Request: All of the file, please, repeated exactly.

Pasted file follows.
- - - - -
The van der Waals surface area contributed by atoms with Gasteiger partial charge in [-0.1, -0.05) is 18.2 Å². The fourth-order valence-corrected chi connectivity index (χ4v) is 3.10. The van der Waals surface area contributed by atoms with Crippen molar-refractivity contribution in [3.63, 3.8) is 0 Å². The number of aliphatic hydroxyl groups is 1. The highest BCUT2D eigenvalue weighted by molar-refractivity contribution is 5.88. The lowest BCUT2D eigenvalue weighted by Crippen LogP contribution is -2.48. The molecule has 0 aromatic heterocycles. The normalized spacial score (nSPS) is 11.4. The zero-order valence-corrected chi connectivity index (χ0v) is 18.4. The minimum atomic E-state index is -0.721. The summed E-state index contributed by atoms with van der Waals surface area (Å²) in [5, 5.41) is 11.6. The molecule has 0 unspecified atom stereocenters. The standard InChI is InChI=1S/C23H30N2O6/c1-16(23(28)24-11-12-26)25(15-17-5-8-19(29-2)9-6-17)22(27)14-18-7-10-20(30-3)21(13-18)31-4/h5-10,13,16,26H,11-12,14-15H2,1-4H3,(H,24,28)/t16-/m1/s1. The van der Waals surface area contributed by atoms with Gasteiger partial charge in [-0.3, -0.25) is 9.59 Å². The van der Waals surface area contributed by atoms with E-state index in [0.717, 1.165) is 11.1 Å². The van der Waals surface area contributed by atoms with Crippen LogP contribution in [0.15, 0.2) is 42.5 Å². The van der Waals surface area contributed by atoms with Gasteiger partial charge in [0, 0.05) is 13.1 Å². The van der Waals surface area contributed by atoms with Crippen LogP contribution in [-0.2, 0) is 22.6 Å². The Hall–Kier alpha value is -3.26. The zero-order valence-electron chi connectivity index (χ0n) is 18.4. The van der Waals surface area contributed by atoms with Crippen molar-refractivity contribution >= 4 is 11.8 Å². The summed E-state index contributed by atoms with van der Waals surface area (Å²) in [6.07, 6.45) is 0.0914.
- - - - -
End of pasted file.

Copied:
The van der Waals surface area contributed by atoms with Gasteiger partial charge in [-0.1, -0.05) is 18.2 Å². The fourth-order valence-corrected chi connectivity index (χ4v) is 3.10. The van der Waals surface area contributed by atoms with Crippen molar-refractivity contribution in [3.63, 3.8) is 0 Å². The number of aliphatic hydroxyl groups is 1. The highest BCUT2D eigenvalue weighted by molar-refractivity contribution is 5.88. The lowest BCUT2D eigenvalue weighted by Crippen LogP contribution is -2.48. The molecule has 0 aromatic heterocycles. The normalized spacial score (nSPS) is 11.4. The zero-order valence-corrected chi connectivity index (χ0v) is 18.4. The minimum atomic E-state index is -0.721. The summed E-state index contributed by atoms with van der Waals surface area (Å²) in [5, 5.41) is 11.6. The molecule has 0 unspecified atom stereocenters. The standard InChI is InChI=1S/C23H30N2O6/c1-16(23(28)24-11-12-26)25(15-17-5-8-19(29-2)9-6-17)22(27)14-18-7-10-20(30-3)21(13-18)31-4/h5-10,13,16,26H,11-12,14-15H2,1-4H3,(H,24,28)/t16-/m1/s1. The van der Waals surface area contributed by atoms with Gasteiger partial charge in [-0.3, -0.25) is 9.59 Å². The van der Waals surface area contributed by atoms with E-state index in [0.717, 1.165) is 11.1 Å². The van der Waals surface area contributed by atoms with Crippen LogP contribution in [0.15, 0.2) is 42.5 Å². The van der Waals surface area contributed by atoms with Gasteiger partial charge in [0, 0.05) is 13.1 Å². The van der Waals surface area contributed by atoms with Crippen LogP contribution in [-0.2, 0) is 22.6 Å². The Hall–Kier alpha value is -3.26. The zero-order valence-electron chi connectivity index (χ0n) is 18.4. The van der Waals surface area contributed by atoms with Crippen molar-refractivity contribution >= 4 is 11.8 Å². The summed E-state index contributed by atoms with van der Waals surface area (Å²) in [6.07, 6.45) is 0.0914.